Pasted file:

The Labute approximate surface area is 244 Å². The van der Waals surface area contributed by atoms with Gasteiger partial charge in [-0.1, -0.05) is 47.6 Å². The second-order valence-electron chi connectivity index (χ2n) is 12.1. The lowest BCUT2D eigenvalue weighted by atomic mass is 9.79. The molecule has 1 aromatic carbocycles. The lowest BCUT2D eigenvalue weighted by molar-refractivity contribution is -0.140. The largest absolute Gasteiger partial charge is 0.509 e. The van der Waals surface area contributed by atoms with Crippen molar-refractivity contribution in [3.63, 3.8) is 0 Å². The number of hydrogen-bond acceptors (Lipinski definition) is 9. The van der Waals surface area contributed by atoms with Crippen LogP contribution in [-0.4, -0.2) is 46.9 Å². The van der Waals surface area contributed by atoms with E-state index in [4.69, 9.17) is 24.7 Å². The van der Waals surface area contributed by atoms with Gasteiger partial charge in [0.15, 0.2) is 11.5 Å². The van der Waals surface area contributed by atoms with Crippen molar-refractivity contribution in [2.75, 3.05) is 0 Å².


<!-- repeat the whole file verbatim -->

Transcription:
The Labute approximate surface area is 244 Å². The van der Waals surface area contributed by atoms with Gasteiger partial charge in [-0.1, -0.05) is 47.6 Å². The second-order valence-electron chi connectivity index (χ2n) is 12.1. The lowest BCUT2D eigenvalue weighted by atomic mass is 9.79. The molecule has 1 aromatic carbocycles. The lowest BCUT2D eigenvalue weighted by molar-refractivity contribution is -0.140. The largest absolute Gasteiger partial charge is 0.509 e. The van der Waals surface area contributed by atoms with Crippen molar-refractivity contribution in [3.63, 3.8) is 0 Å². The number of hydrogen-bond acceptors (Lipinski definition) is 9. The van der Waals surface area contributed by atoms with Crippen LogP contribution in [-0.4, -0.2) is 46.9 Å². The van der Waals surface area contributed by atoms with E-state index in [4.69, 9.17) is 24.7 Å². The van der Waals surface area contributed by atoms with Gasteiger partial charge in [0.15, 0.2) is 11.5 Å². The van der Waals surface area contributed by atoms with Crippen molar-refractivity contribution in [2.75, 3.05) is 0 Å².